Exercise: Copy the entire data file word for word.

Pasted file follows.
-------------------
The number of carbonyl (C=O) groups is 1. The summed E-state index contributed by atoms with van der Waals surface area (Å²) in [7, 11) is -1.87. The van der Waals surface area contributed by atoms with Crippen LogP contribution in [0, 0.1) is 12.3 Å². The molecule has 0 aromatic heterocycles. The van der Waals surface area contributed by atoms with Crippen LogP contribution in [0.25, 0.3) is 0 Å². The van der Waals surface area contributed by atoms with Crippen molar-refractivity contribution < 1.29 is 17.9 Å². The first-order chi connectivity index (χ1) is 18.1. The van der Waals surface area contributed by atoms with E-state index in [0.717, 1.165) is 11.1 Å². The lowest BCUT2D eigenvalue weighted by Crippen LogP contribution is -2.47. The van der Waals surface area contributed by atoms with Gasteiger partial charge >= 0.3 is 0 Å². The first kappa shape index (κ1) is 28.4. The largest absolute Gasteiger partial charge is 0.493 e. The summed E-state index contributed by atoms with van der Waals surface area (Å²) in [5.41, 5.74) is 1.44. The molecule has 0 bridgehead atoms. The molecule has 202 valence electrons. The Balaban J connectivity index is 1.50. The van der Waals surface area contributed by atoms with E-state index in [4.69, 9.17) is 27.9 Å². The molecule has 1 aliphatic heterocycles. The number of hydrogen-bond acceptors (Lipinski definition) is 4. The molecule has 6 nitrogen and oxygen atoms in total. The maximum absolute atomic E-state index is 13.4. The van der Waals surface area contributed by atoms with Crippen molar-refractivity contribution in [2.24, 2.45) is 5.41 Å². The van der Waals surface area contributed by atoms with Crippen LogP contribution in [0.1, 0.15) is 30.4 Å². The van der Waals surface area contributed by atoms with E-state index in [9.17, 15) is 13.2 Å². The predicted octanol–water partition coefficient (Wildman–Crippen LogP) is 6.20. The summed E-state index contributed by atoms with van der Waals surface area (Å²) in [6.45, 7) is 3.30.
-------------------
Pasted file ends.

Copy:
The number of carbonyl (C=O) groups is 1. The summed E-state index contributed by atoms with van der Waals surface area (Å²) in [7, 11) is -1.87. The van der Waals surface area contributed by atoms with Crippen LogP contribution in [0, 0.1) is 12.3 Å². The molecule has 0 aromatic heterocycles. The van der Waals surface area contributed by atoms with Crippen LogP contribution in [0.25, 0.3) is 0 Å². The van der Waals surface area contributed by atoms with Crippen molar-refractivity contribution < 1.29 is 17.9 Å². The first-order chi connectivity index (χ1) is 18.1. The van der Waals surface area contributed by atoms with E-state index in [0.717, 1.165) is 11.1 Å². The lowest BCUT2D eigenvalue weighted by Crippen LogP contribution is -2.47. The van der Waals surface area contributed by atoms with Gasteiger partial charge >= 0.3 is 0 Å². The first kappa shape index (κ1) is 28.4. The largest absolute Gasteiger partial charge is 0.493 e. The summed E-state index contributed by atoms with van der Waals surface area (Å²) in [5.41, 5.74) is 1.44. The molecule has 0 bridgehead atoms. The molecule has 202 valence electrons. The Balaban J connectivity index is 1.50. The van der Waals surface area contributed by atoms with E-state index in [4.69, 9.17) is 27.9 Å². The molecule has 1 aliphatic heterocycles. The number of hydrogen-bond acceptors (Lipinski definition) is 4. The molecule has 6 nitrogen and oxygen atoms in total. The maximum absolute atomic E-state index is 13.4. The van der Waals surface area contributed by atoms with Crippen molar-refractivity contribution in [2.24, 2.45) is 5.41 Å². The van der Waals surface area contributed by atoms with Crippen LogP contribution in [0.1, 0.15) is 30.4 Å². The van der Waals surface area contributed by atoms with E-state index in [9.17, 15) is 13.2 Å². The predicted octanol–water partition coefficient (Wildman–Crippen LogP) is 6.20. The summed E-state index contributed by atoms with van der Waals surface area (Å²) in [6.45, 7) is 3.30.